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Perfectionist Six-Year-Old

Gifted and Talented Expert Advice from Noreen H. Joslyn, LISW, ACSW

Q: My five-year-old daughter is an early-entrance child to kindergarten. She is very smart and ranked high first-grade to second-grade level. My problem is this: She gets very frustrated with herself if things she works on are not perfect. She kicks and whines and cries, and it makes me crazy! I have tried to console her and say that I understand her frustration, but that makes her even more irritated.

A lot of these imperfections seem minor to me, like a tear in a piece of paper she was writing on, or a letter she didn't write correctly. She is very outgoing and very smart; I don't want to squelch her spirited personality, but how do I deal with her frustrations? I try to give her suggestions on how to fix these things, but she doesn't want to have anything to do with that, either. Help!

A: It sounds like this behavior has been going on for a while. I'll assume that things are okay at school, that she is making friends, getting enough rest, etc. You might be "too understanding" when she has her blow-ups. If she's having a big problem, she needs your attention. But if she doesn't make a letter correctly on her paper, then you say, "Here's an eraser. I'll be happy to look at it again, if you like, after you try again." And then you go do something else.

An "audience" often serves to keep an upset going. If she asks for help, you can certainly make a suggestion or offer an item (like tape for the torn paper), but if she rejects your offer, then calmly repeat your solution and pull back. You see, she may not be looking for understanding, but rather for you to "make it perfect." You can't, so she gets irritated.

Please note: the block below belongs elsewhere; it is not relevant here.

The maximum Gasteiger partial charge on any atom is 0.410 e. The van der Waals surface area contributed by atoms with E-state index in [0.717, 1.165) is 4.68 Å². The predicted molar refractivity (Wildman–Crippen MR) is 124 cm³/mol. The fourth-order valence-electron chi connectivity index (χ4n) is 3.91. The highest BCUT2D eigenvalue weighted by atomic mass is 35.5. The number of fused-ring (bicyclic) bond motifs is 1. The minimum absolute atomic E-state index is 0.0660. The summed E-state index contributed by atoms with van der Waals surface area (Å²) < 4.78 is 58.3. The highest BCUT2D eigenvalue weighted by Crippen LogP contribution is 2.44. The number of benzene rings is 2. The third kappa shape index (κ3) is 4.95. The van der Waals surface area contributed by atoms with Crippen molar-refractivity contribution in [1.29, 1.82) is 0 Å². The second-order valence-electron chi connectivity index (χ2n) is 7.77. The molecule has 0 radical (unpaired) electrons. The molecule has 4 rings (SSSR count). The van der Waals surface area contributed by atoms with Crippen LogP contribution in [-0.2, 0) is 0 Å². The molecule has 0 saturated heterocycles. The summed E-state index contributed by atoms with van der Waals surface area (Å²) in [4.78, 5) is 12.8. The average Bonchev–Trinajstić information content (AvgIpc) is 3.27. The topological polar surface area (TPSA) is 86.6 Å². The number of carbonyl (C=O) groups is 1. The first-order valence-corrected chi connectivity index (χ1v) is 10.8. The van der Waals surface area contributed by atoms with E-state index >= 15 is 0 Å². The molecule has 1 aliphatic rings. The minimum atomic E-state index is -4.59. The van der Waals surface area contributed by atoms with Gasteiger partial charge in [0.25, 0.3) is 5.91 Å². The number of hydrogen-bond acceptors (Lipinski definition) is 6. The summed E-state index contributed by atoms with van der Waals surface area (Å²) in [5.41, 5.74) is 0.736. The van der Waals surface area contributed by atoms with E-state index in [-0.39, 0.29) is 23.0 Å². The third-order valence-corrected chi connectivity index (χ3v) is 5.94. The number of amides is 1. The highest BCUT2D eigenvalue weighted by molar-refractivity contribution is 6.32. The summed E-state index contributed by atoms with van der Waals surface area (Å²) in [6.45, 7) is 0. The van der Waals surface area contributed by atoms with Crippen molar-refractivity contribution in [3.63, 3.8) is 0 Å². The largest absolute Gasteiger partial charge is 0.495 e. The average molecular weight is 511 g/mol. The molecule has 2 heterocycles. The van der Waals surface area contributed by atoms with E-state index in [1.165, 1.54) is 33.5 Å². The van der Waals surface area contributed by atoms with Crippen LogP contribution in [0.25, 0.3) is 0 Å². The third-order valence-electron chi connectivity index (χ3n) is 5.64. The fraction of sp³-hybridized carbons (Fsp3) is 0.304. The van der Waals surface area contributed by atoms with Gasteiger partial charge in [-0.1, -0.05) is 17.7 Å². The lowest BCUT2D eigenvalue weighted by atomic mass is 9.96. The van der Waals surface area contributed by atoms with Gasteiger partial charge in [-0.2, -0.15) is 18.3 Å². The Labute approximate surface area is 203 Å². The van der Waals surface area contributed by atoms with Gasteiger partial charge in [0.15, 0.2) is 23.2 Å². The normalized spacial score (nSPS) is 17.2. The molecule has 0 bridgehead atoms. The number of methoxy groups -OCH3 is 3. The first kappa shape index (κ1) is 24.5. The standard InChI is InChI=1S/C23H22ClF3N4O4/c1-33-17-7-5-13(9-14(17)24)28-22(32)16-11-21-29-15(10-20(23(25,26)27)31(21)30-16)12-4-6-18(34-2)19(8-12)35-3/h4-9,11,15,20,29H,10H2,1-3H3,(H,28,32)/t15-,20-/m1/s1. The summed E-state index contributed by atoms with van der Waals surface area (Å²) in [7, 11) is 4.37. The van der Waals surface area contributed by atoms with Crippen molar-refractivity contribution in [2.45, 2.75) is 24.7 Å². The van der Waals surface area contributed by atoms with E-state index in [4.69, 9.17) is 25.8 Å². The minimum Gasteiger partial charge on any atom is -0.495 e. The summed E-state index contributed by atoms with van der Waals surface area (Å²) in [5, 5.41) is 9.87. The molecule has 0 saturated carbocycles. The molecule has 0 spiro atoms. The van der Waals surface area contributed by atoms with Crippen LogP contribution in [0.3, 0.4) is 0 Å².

This is a good time for her to try again and then accept the best she can do. Afterward, she gets a little praise from you for the effort -- not necessarily for the finished product. You will not be squelching her, but helping her to calm down and to like herself and her own effort. You may have to listen to some screaming at first, but she'll live. Don't play into this; her teachers certainly won't.

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Noreen Joslyn is a licensed independent social worker in the state of Ohio and is a member of the Academy of Certified Social Workers. She has a master's degree in Social Work, specializing in family and children, from the University of Pittsburgh. She is a psychiatric social worker in private practice with Ken DeLuca, Ph.D. & Associates, where she counsels parents and children.

Please note: This "Expert Advice" area of should be used for general information purposes only. Advice given here is not intended to provide a basis for action in particular circumstances without consideration by a competent professional. Before using this Expert Advice area, please review our General and Medical Disclaimers.


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